AuthorBalkin, Jack M.

FIDELITY AND CONSTRAINT: HOW THE SUPREME COURT HAS READ THE AMERICAN CONSTITUTION. By Lawrence Lessig. Oxford and New York: Oxford University Press. 2019. Pp. 459. $29.95.


Fidelity and Constraint: How the Supreme Court Has Read the American Constitution is a dazzling book--crammed full of interesting ideas and a wealth of remarkable reinterpretations of the constitutional canon, and written in an engaging and accessible style. As its subtitle implies, the book is a rational reconstruction of the U.S. Supreme Court's practices of interpretation from the Founding to the present. In this process of rational reconstruction of the Court's work, Lawrence Lessig (1) treats doctrinal developments with charity--some would say excessive charity. Lessig tries to explain, for example, why the post-Reconstruction Court thought that it had to read the Reconstruction Amendments narrowly at the expense of African Americans, why the Lochner-era Court felt it had to protect freedom of contract, and why the same Court felt compelled to strike down Franklin Roosevelt's New Deal programs (pp. 92-94, 130-31, 301, 324-25, 332-34). Lessig explains that the justices did so because they wanted to be faithful to the Constitution's meaning, to their professional role as judges, or to both.

The book makes a descriptive claim that eventually becomes a normative claim. The descriptive claim is that the U.S. Supreme Court has responded to changing circumstances by translating original meaning into new doctrines that may have no basis in the Constitution's text. The justices try to preserve the meaning of the Constitution's text in its original context by producing equivalent meanings in a changed social context. This process of translation is fidelity to meaning (pp. 5, 49-64).

A recurring problem with these translations, Lessig argues, is that they may turn out to conflict with the Court's fidelity to its role as a court of law. Then the justices must sacrifice fidelity to meaning through translation in order to maintain fidelity to role. As a result, the Supreme Court's practice has been shaped by the sometimes competing and sometimes complementary duties of fidelity to meaning and fidelity to role (pp. 18, 43).

Lessig then moves from is to ought. He argues that, in our constitutional tradition, this is an acceptable and appropriate way for the Supreme Court to behave, even if we might quibble about some particular decisions (p. 18).

To elaborate this thesis, Lessig goes from the Founding to the present, offering polished, interesting, and often controversial readings of canonical cases in the Supreme Court's history. His general approach is largely non-accusatory: to understand all is to pardon all. The Court's work may look blameworthy from our present-day perspective, but if you understand the Court's twin duties of fidelity to meaning and fidelity to role, you will understand that in most cases, the justices did the best they could under the circumstances. Often, the best they could do was very unjust by our present-day lights.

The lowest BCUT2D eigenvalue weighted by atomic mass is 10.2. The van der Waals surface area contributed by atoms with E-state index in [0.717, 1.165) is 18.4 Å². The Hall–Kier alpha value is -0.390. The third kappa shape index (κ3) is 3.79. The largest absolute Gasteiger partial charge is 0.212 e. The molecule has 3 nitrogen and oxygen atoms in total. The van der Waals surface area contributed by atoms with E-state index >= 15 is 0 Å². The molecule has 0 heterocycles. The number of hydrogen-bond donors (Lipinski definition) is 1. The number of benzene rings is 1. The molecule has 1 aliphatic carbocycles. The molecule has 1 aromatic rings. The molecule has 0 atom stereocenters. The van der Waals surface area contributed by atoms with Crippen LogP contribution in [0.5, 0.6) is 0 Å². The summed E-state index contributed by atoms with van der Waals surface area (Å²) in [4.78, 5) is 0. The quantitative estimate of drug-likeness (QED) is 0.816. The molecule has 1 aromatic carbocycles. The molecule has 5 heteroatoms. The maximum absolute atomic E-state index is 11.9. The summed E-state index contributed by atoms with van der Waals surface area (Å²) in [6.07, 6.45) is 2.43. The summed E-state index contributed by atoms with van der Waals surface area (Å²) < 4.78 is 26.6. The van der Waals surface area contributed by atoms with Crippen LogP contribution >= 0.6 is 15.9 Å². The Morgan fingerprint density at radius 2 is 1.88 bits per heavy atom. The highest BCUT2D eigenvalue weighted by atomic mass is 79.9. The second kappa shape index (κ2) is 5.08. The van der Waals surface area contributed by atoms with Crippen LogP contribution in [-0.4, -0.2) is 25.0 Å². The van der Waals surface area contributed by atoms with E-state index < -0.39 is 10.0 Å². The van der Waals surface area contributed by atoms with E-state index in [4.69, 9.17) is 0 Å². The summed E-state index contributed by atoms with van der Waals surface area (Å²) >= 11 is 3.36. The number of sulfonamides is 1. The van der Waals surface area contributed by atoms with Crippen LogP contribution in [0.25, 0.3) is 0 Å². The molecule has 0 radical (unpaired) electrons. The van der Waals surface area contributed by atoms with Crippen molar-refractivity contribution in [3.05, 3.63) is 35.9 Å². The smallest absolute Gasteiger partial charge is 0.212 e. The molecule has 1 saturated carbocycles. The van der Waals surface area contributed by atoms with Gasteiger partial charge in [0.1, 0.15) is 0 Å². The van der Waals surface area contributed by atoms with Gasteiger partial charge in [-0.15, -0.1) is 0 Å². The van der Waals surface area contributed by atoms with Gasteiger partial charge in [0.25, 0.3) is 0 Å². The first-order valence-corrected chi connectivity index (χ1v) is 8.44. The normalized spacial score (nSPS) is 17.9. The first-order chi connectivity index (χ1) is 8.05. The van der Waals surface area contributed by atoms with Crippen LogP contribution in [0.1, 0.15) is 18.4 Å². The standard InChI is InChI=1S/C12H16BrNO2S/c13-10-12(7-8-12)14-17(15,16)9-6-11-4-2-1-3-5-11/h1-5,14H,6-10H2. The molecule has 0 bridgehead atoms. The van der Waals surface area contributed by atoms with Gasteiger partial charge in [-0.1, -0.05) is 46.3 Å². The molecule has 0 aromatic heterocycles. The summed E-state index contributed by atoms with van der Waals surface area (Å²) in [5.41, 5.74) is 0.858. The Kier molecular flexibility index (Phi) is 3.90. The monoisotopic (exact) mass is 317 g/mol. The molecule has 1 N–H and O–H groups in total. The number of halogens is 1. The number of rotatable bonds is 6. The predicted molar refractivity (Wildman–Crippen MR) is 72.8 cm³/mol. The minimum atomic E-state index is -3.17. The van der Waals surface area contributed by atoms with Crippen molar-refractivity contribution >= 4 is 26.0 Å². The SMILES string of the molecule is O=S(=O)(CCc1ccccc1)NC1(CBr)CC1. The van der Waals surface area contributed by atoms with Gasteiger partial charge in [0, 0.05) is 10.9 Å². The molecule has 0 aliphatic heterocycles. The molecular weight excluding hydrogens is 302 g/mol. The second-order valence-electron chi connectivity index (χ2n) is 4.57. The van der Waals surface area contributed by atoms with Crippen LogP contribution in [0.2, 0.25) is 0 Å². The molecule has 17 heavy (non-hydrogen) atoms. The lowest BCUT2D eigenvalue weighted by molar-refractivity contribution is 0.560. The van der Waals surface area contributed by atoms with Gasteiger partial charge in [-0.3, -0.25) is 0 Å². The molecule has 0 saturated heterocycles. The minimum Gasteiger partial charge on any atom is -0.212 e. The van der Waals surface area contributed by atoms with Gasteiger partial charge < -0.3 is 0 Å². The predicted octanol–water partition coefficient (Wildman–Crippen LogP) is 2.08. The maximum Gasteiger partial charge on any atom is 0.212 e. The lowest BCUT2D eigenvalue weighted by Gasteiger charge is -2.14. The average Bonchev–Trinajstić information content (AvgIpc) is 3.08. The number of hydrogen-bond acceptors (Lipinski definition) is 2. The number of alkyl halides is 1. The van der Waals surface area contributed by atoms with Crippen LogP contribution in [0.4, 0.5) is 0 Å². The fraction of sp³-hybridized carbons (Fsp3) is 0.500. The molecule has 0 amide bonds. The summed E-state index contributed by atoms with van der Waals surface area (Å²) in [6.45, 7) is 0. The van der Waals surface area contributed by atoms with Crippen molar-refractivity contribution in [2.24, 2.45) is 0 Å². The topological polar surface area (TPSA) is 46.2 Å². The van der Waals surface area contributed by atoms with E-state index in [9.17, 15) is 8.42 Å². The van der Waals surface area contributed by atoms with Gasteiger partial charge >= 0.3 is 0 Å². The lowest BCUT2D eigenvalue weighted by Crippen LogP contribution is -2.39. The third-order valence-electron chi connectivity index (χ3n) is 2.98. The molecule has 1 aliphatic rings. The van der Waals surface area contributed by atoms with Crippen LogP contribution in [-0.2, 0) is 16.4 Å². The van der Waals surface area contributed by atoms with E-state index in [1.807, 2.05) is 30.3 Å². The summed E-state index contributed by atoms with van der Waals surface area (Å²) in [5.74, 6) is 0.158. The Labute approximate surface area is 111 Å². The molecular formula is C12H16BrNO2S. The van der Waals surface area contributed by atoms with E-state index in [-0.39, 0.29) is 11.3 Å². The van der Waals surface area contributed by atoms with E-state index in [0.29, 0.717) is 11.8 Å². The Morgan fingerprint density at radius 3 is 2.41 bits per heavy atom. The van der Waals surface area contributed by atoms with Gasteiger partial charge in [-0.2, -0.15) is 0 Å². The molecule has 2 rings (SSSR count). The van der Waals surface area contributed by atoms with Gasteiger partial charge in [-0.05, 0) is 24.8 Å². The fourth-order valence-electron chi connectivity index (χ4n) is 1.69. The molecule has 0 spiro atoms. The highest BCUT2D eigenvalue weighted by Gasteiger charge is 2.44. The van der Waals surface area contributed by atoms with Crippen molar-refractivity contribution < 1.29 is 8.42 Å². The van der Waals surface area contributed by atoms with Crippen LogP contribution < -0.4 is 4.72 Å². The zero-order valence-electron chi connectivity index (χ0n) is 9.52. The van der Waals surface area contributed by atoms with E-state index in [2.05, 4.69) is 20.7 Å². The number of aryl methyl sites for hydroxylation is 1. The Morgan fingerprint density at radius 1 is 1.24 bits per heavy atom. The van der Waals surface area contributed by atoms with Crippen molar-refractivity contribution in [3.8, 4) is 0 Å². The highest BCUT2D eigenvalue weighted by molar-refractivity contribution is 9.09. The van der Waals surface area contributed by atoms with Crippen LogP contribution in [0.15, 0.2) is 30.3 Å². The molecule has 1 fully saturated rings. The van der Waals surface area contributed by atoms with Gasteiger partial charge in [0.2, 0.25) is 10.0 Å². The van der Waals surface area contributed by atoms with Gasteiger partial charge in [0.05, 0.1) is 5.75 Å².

The theory of Fidelity and Constraint arose in the context of debates over originalism in the 1990s, but it is not, strictly speaking, a book about originalist theory. Lessig nowhere defends originalism or explains why originalism is the proper or best method of interpretation. He simply starts from the assumption that the justices of the Supreme Court have wanted to be faithful to original meaning and have translated past to present in order to be faithful. In this sense, his argument echoes that of Will Baude and Stephen Sachs, who argue that originalism simply is the law of the American Constitution, (2) although Lessig does not adopt their theory of original-law originalism.

Lessig developed most of the key ideas for Fidelity and Constraint in a series of pathbreaking articles over twenty years ago. (3) Although the historical studies in the book are quite interesting and provocative, little of the central theory in the book has changed from his initial formulations. His concepts of one-step and two-step originalism were worked out in the mid-1990s. As a result, Lessig has relatively little to say about the copious literature on originalist theory that began at the turn of the twenty-first century, a few years after his important articles on fidelity in translation were written.

This Review focuses on three major questions raised by Fidelity and Constraint. Part I asks how Lessig's theory of translation, which asserts fidelity to original meaning, meshes with contemporary versions of originalism. Part II examines Lessig's use of the concept of social meaning to explain and justify many of the Supreme Court's most famous liberal decisions, including Brown v. Board of Education, (4) the sex equality cases, the reproductive rights cases, and the gay rights cases. It shows how Lessig follows in the footsteps of the American Legal Process tradition. Part III asks whether a purely internalist theory of constitutional change like Lessig's is adequate to explain the growth and development of the American Constitution. It argues that Lessig's account could be made stronger by integrating it with a broader focus on history and institutions: in particular, by focusing both on the role of political parties, social movements, and state-building in constitutional change and on the long-term construction of judicial review by the political branches.